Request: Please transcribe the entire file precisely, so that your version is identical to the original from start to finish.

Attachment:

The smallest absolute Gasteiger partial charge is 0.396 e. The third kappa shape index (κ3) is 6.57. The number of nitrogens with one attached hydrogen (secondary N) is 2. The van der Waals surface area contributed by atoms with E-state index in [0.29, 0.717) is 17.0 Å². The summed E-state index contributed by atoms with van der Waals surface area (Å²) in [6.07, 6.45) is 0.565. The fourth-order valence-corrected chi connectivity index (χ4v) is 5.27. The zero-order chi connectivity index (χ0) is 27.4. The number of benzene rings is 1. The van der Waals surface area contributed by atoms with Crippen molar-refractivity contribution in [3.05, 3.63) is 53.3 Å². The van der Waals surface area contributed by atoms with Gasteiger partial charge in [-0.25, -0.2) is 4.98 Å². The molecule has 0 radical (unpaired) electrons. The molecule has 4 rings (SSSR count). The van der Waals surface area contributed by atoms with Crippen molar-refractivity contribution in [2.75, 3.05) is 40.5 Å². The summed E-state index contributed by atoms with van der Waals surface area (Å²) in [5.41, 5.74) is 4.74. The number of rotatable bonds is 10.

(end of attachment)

The smallest absolute Gasteiger partial charge is 0.396 e. The third kappa shape index (κ3) is 6.57. The number of nitrogens with one attached hydrogen (secondary N) is 2. The van der Waals surface area contributed by atoms with E-state index in [0.29, 0.717) is 17.0 Å². The summed E-state index contributed by atoms with van der Waals surface area (Å²) in [6.07, 6.45) is 0.565. The fourth-order valence-corrected chi connectivity index (χ4v) is 5.27. The zero-order chi connectivity index (χ0) is 27.4. The number of benzene rings is 1. The van der Waals surface area contributed by atoms with Crippen molar-refractivity contribution in [3.05, 3.63) is 53.3 Å². The van der Waals surface area contributed by atoms with Gasteiger partial charge in [-0.25, -0.2) is 4.98 Å². The molecule has 0 radical (unpaired) electrons. The molecule has 4 rings (SSSR count). The van der Waals surface area contributed by atoms with Crippen molar-refractivity contribution in [2.75, 3.05) is 40.5 Å². The summed E-state index contributed by atoms with van der Waals surface area (Å²) in [5.41, 5.74) is 4.74. The number of rotatable bonds is 10.